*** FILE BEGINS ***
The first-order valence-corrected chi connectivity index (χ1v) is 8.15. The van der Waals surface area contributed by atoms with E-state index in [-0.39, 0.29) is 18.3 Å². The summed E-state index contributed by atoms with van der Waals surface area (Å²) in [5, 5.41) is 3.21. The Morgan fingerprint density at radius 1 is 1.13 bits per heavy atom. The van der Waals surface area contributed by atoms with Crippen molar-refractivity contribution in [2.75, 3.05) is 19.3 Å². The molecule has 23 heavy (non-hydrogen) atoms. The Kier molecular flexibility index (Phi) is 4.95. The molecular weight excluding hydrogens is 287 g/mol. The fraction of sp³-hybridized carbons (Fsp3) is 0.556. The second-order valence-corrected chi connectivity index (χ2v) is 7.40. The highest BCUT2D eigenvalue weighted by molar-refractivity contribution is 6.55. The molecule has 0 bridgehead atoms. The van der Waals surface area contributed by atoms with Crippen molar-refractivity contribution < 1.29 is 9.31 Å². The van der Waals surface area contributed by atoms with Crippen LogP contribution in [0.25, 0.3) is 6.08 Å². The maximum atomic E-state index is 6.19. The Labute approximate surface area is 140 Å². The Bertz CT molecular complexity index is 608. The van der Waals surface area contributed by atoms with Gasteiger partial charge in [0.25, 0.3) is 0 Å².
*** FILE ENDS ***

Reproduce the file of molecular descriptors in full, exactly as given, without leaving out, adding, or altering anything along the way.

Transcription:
The first-order valence-corrected chi connectivity index (χ1v) is 8.15. The van der Waals surface area contributed by atoms with E-state index in [-0.39, 0.29) is 18.3 Å². The summed E-state index contributed by atoms with van der Waals surface area (Å²) in [5, 5.41) is 3.21. The Morgan fingerprint density at radius 1 is 1.13 bits per heavy atom. The van der Waals surface area contributed by atoms with Crippen molar-refractivity contribution in [2.75, 3.05) is 19.3 Å². The molecule has 23 heavy (non-hydrogen) atoms. The Kier molecular flexibility index (Phi) is 4.95. The molecular weight excluding hydrogens is 287 g/mol. The fraction of sp³-hybridized carbons (Fsp3) is 0.556. The second-order valence-corrected chi connectivity index (χ2v) is 7.40. The highest BCUT2D eigenvalue weighted by molar-refractivity contribution is 6.55. The molecule has 0 bridgehead atoms. The van der Waals surface area contributed by atoms with Crippen molar-refractivity contribution < 1.29 is 9.31 Å². The van der Waals surface area contributed by atoms with Crippen LogP contribution in [0.25, 0.3) is 6.08 Å². The maximum atomic E-state index is 6.19. The Labute approximate surface area is 140 Å². The Bertz CT molecular complexity index is 608. The van der Waals surface area contributed by atoms with Gasteiger partial charge in [0.25, 0.3) is 0 Å².